Robinia Trees | False Acacia Trees

Robinia have pendulous racemes of beautiful butterfly-like, fragrant flowers that range from dusky white to pale pink and dark purple. These attractive trees, commonly called False Acacia or Black Locust, make great specimen trees and are particularly popular for oriental style gardens.

Choosing Robinia Trees

The attractive pea-like flowers and pinnate leaves differ in colour between varieties. For the pinkest flowers, look at Robinia × margaretta 'Pink Cascade', whilst for yellow foliage, see Robinia pseudoacacia 'Frisia’.

As Black Locust trees are tolerant of pollution and of great value to wildlife, they are commonly planted in parks and chosen for avenue planting in towns and cities. The flowers are popular with pollinating insects, whilst rabbits, squirrels and birds eat the seeds. However, the bark, seeds and leaves are toxic to humans and cattle.

History of Robinia pseudoacacia Trees

Robinia pseudoacacia trees are native to south-eastern U.S, but have since been naturalised to Europe and other parts of the world. The name Robinia was used in honour of Jean Robin and his son Vespasien Robin who were herbalists to King Henry IV of France. Jean Robin was the first person to introduce this tree to Europe from North America. False Acacia is a literal translation of Pseudoacacia which is in reference to the similarities these trees share with the Acacia species.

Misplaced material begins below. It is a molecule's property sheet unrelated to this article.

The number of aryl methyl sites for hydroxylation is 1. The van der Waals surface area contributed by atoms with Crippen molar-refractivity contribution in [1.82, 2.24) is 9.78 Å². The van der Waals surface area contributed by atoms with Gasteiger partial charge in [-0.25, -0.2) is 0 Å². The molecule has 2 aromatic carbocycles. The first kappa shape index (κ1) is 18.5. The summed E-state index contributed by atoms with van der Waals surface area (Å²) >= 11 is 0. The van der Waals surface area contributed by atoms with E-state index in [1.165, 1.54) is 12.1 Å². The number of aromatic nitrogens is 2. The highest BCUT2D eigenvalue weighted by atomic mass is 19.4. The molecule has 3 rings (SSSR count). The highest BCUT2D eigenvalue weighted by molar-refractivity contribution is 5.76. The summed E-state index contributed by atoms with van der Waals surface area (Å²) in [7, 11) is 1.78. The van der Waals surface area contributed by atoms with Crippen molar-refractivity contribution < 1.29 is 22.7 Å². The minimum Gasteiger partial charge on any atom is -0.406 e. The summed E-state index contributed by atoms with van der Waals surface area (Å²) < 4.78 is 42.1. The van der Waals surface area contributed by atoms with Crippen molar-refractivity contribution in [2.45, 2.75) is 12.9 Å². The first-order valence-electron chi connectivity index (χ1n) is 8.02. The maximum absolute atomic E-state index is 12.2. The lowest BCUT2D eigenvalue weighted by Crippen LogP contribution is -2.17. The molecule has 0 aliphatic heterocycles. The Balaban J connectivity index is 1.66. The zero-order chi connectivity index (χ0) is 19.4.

One of the first trees to be planted in the Original Kew Gardens was a False Acacia tree, planted in 1762 and still standing today. Planted over 250 years ago and now supported by metal bands, this tree is expected to live for at least another 50 years.

Common Uses for Robinia Trees

Many parts of this tree are used in cultivation and throughout different cultures. In America and France where the climate is warmer, the flowers produce good amounts of nectar for bees to make honey. The honey from Black Locust trees is thought to be superior to most others and called Acacia Honey. In France and Italy the flowers are used for making beignets (fritters) and are fried in batter.

Robinia are resistant to rot and produce hard, strong wood which has been used in furniture making, flooring and fences. It is also used as a firewood because it burns slowly, producing very little smoke and will even burn when wet.

As part of the Pea family, False Acacia trees have nitrogen fixing bacteria in their roots so they will grow on, and enrich, poor soils. Because of this they also make good early colonizers for disturbed land.


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  • Robinia pseudoacacia 'Frisia'
    £64.99 (ex VAT)
  • Robinia pseudoacacia Hillieri tree
    £69.99 (ex VAT)
  • Robinia × margaretta 'Pink Cascade'
    £69.99 (ex VAT)